My take (from the authors): This study suggests that “systemic inflammation suppresses gonadotropin-stimulated production of sex hormones” and that treatment of this inflammation with anti-TNFα agents allows rapid resumption normal production.
Related blog posts:
Law Quad, Univeristy of Michigan
A recent retrospective review from Cincinnati Children’s showed a surprisingly low level of underlying disease in asymptomatic short children (J Pediatr 2013; 163: 1045-51).
The authors reviewed 1373 consecutive cases of short stature referrals (endocrinology) between 2008-2011. In this cohort, there were 235 who met inclusion criteria as having height <3rd percentile and otherwise well.
- “Nearly 99% of patients were diagnosed as possible variants of normal growth: 23% with familial short stature, 41% with constitutional delay…and 36% with idiopathic short stature”
- New pathology: 1 patient with biopsy-proven celiac disease, 1 patient with unconfirmed celiac diease, and 1 patient with potential insulin-like growth factor I receptor defect.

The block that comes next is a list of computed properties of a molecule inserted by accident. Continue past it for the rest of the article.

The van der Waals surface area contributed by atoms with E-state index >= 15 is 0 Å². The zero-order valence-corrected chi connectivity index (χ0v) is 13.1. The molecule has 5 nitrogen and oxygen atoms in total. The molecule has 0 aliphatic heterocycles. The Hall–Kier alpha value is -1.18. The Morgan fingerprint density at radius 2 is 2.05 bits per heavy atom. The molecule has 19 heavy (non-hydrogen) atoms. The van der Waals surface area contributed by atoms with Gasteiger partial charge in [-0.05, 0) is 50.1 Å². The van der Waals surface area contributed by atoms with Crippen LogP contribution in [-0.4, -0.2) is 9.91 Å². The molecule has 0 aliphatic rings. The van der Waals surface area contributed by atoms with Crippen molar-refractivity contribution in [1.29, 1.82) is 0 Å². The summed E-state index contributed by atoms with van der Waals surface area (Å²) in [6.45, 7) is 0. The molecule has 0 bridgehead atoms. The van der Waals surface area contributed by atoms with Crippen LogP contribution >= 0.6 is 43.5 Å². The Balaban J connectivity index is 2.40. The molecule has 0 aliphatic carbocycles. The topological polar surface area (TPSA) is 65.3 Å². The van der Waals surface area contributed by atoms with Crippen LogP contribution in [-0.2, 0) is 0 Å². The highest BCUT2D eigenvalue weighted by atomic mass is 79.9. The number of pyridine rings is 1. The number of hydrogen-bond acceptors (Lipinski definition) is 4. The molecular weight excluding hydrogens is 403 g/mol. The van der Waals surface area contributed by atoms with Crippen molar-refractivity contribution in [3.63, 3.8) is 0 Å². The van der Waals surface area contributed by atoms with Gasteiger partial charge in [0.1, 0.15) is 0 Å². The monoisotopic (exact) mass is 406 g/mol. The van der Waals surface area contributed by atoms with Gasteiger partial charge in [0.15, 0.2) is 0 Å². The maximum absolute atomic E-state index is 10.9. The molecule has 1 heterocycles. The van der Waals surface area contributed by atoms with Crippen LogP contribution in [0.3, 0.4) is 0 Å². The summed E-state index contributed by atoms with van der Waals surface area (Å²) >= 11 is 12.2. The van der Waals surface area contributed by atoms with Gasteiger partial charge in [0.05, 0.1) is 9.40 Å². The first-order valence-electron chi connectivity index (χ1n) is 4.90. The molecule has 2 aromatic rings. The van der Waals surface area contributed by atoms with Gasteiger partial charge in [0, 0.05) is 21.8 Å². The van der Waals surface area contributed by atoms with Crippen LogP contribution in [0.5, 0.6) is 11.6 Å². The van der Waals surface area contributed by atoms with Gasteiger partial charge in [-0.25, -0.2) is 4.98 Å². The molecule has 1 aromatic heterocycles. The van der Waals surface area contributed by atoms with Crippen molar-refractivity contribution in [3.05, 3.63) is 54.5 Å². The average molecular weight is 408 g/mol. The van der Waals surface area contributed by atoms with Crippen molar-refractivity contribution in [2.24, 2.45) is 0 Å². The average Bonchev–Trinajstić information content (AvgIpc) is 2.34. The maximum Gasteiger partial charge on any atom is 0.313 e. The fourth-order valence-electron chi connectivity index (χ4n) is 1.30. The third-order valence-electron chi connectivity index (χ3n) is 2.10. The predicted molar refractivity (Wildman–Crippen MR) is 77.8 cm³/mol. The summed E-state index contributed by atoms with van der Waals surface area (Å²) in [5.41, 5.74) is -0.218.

- Cost for each new diagnosis: >$100,000
One important caveat from the study was the focus was not on those with growth failure –height velocity less than 5 cm/year; this study analyzed those with short stature only. In all short (growth failure and isolated short stature) patients, previous studies have identified a much higher rate of organic pathology. The authors also note that only 37% of their patients had appropriately maintained growth records forwarded (even after requests). One other point that I found interesting: “Contrary to common belief, short stature has not been shown to result in impaired quality of life.”
Conclusions: “healthy short children do not warrant non directed, comprehensive screening.” The authors advocate for revision of pediatric endocrine guidelines for evaluation of these children. Reference: J Clin Endocrinol Metab 2008; 93: 4210-7.